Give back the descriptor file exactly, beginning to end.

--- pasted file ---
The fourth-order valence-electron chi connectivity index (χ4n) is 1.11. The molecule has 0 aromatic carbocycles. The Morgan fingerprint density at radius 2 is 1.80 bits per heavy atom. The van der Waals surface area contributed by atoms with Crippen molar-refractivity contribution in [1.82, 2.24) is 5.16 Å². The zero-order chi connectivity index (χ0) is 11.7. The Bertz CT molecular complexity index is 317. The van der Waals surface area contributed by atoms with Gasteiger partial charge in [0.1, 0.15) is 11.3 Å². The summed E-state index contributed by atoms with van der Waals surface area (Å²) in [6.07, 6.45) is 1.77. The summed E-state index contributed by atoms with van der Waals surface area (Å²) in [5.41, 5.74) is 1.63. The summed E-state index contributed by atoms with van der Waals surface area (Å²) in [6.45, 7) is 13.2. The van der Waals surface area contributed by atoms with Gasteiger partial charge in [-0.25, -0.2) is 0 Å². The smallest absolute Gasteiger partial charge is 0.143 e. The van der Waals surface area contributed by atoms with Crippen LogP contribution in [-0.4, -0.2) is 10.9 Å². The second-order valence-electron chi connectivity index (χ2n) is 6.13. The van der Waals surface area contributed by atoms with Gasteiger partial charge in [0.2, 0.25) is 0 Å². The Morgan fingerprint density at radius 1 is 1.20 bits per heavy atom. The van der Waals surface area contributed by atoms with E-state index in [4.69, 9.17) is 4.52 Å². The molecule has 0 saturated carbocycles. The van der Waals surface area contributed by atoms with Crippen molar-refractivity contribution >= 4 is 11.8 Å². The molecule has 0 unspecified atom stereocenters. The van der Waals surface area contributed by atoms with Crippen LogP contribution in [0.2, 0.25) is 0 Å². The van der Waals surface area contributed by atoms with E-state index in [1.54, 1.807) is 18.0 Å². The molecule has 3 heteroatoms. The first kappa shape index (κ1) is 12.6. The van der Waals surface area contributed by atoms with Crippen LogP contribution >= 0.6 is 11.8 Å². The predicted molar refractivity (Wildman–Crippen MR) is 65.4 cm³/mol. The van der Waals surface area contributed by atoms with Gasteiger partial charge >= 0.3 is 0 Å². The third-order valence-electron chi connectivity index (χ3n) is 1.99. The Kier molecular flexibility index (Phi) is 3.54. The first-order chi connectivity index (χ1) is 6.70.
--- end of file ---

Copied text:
The fourth-order valence-electron chi connectivity index (χ4n) is 1.11. The molecule has 0 aromatic carbocycles. The Morgan fingerprint density at radius 2 is 1.80 bits per heavy atom. The van der Waals surface area contributed by atoms with Crippen molar-refractivity contribution in [1.82, 2.24) is 5.16 Å². The zero-order chi connectivity index (χ0) is 11.7. The Bertz CT molecular complexity index is 317. The van der Waals surface area contributed by atoms with Gasteiger partial charge in [0.1, 0.15) is 11.3 Å². The summed E-state index contributed by atoms with van der Waals surface area (Å²) in [6.07, 6.45) is 1.77. The summed E-state index contributed by atoms with van der Waals surface area (Å²) in [5.41, 5.74) is 1.63. The summed E-state index contributed by atoms with van der Waals surface area (Å²) in [6.45, 7) is 13.2. The van der Waals surface area contributed by atoms with Gasteiger partial charge in [-0.25, -0.2) is 0 Å². The smallest absolute Gasteiger partial charge is 0.143 e. The van der Waals surface area contributed by atoms with Crippen LogP contribution in [-0.4, -0.2) is 10.9 Å². The second-order valence-electron chi connectivity index (χ2n) is 6.13. The van der Waals surface area contributed by atoms with Gasteiger partial charge in [0.2, 0.25) is 0 Å². The Morgan fingerprint density at radius 1 is 1.20 bits per heavy atom. The van der Waals surface area contributed by atoms with E-state index in [4.69, 9.17) is 4.52 Å². The molecule has 0 saturated carbocycles. The van der Waals surface area contributed by atoms with Crippen molar-refractivity contribution >= 4 is 11.8 Å². The molecule has 0 unspecified atom stereocenters. The van der Waals surface area contributed by atoms with Crippen LogP contribution in [0.2, 0.25) is 0 Å². The van der Waals surface area contributed by atoms with E-state index in [1.54, 1.807) is 18.0 Å². The molecule has 3 heteroatoms. The first kappa shape index (κ1) is 12.6. The van der Waals surface area contributed by atoms with Crippen LogP contribution >= 0.6 is 11.8 Å². The predicted molar refractivity (Wildman–Crippen MR) is 65.4 cm³/mol. The van der Waals surface area contributed by atoms with Gasteiger partial charge >= 0.3 is 0 Å². The third-order valence-electron chi connectivity index (χ3n) is 1.99. The Kier molecular flexibility index (Phi) is 3.54. The first-order chi connectivity index (χ1) is 6.70.